To install SciPy using pip, you first need to ensure that you have python as well as pip installed in your system. Later, you will need to run the following command in the command prompt or Anaconda prompt (for Anaconda users).

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`python -m pip install --user numpy scipy matplotlib ipython jupyter pandas sympy`

This will install not only SciPy but also NumPy, matplotlib, ipython, jupyter, pandas, and sympy. Using`--user`

while installing makes the current installation available only for the current local user and doesn't write to the system directories.

If you're using an Ubuntu/Debian Linux distribution, then installing SciPy can be done using the terminal with the following command:

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`sudo apt-get install python-numpy python-scipy python-matplotlib ipython ipython-notebook python-pandas python-sympy`

This command again installs SciPy along with other important libraries that are similar to the libraries installed when installing SciPy using Pip.

To install SciPy for Fedora, Mac, or using other ways, you can refer to the following link:

As we have mentioned preivously, SciPy extends the functionality of the NumPy module. Most of the basic operations are performed using NumPy methods. Let us discuss some of the important methods used in the following topics:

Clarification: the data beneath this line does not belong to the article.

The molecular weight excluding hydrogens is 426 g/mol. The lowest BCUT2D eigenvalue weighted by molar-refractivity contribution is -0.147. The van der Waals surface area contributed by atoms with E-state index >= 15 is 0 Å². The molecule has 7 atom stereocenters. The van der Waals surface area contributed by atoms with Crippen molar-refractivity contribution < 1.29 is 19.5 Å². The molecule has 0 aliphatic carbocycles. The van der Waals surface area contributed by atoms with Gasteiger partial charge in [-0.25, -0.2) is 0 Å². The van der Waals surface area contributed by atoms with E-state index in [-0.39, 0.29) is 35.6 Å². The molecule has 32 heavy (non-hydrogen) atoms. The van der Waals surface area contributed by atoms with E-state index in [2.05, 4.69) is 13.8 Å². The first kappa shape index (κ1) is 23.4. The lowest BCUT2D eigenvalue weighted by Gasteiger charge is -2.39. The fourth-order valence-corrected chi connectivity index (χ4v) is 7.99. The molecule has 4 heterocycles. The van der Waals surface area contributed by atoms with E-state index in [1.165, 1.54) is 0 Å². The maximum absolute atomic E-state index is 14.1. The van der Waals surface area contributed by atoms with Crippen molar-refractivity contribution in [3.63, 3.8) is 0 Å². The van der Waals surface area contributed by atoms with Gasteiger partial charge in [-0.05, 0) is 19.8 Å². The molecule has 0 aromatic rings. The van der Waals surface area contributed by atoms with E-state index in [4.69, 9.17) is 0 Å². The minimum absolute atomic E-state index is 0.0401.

- Indexing
- Polynomials
- Vectorizing
- Others

We are well familiar with the common python indexing, which is used in subsetting a NumPy array, using the `:`

operator. Let us learn a few other methods to perform indexing based on `np.r_`

, `np.c_`

, `np.mgrid`

, and `np.ogrid`

.

The `np.r_`

and `np.c_`

methods help to concatenate row-wise and column-wise. The functionality for both methods is also different in the case of 1-D data. Let us learn it practically.

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`# Onedimensional data arr = [5, 9, 8] # np.r_ print(np.r_[arr].shape) # Output: (3,) # np.c_ print(np.c_[arr].shape) # Output: (3,1) # Two-dimensional data mat = [[1, 2], [3, 4]], [[5, 6], [7, 8]] # np.r_ print(np.r_[mat]) # Output: # [[1 2] # [3 4] # [5 6] # [7 8]] # np.c_ print(np.c_[mat]) # Output: # [[1 2 5 6] # [3 4 7 8]]`

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The next two methods, `mgrid`

and `ogrid`

, help to create a mesh and can be treated as a better alternative to `arange`

as shown:

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`np.mgrid[0:3,0:2] # Output: # array([[[0, 0], # [1, 1], # [2, 2]], # [[0, 1], # [0, 1], # [0, 1]]]) np.ogrid[0:3,0:2] # Output: # [array([[0], # [1], # [2]]), array([[0, 1]])]`

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The polynomials are handled using the `poly1d`

class from the NumPy module. You can create a polynomial, perform basic mathematical operations like add, subtract, etc., as well as do complex operations including differentiation and integration as shown here: